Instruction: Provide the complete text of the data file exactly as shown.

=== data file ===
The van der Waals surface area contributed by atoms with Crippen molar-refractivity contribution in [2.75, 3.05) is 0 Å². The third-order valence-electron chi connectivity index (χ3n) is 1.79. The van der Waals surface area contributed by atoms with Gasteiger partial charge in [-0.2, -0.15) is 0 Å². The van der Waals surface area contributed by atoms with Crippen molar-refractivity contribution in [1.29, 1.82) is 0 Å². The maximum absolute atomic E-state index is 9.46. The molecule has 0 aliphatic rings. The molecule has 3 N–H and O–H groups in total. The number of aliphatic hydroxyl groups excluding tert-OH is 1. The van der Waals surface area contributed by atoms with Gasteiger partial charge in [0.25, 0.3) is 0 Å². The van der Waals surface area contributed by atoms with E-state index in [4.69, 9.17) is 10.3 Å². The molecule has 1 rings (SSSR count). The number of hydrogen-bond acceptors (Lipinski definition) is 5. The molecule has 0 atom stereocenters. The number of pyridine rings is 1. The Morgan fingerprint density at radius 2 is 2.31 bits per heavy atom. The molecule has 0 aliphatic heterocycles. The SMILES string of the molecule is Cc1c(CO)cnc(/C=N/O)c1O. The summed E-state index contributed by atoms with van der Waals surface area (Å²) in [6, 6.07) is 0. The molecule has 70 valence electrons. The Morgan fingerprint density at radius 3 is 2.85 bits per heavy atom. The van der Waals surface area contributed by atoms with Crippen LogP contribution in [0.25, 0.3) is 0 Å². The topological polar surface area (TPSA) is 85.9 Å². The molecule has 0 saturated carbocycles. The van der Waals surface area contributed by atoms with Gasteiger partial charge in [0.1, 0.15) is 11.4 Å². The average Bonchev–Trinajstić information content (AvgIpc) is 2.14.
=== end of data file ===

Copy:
The van der Waals surface area contributed by atoms with Crippen molar-refractivity contribution in [2.75, 3.05) is 0 Å². The third-order valence-electron chi connectivity index (χ3n) is 1.79. The van der Waals surface area contributed by atoms with Gasteiger partial charge in [-0.2, -0.15) is 0 Å². The van der Waals surface area contributed by atoms with Crippen molar-refractivity contribution in [1.29, 1.82) is 0 Å². The maximum absolute atomic E-state index is 9.46. The molecule has 0 aliphatic rings. The molecule has 3 N–H and O–H groups in total. The number of aliphatic hydroxyl groups excluding tert-OH is 1. The van der Waals surface area contributed by atoms with Gasteiger partial charge in [0.25, 0.3) is 0 Å². The van der Waals surface area contributed by atoms with E-state index in [4.69, 9.17) is 10.3 Å². The molecule has 1 rings (SSSR count). The number of hydrogen-bond acceptors (Lipinski definition) is 5. The molecule has 0 atom stereocenters. The number of pyridine rings is 1. The Morgan fingerprint density at radius 2 is 2.31 bits per heavy atom. The molecule has 0 aliphatic heterocycles. The SMILES string of the molecule is Cc1c(CO)cnc(/C=N/O)c1O. The summed E-state index contributed by atoms with van der Waals surface area (Å²) in [6, 6.07) is 0. The molecule has 70 valence electrons. The Morgan fingerprint density at radius 3 is 2.85 bits per heavy atom. The van der Waals surface area contributed by atoms with Crippen LogP contribution in [0.25, 0.3) is 0 Å². The topological polar surface area (TPSA) is 85.9 Å². The molecule has 0 saturated carbocycles. The van der Waals surface area contributed by atoms with Gasteiger partial charge in [0.1, 0.15) is 11.4 Å². The average Bonchev–Trinajstić information content (AvgIpc) is 2.14.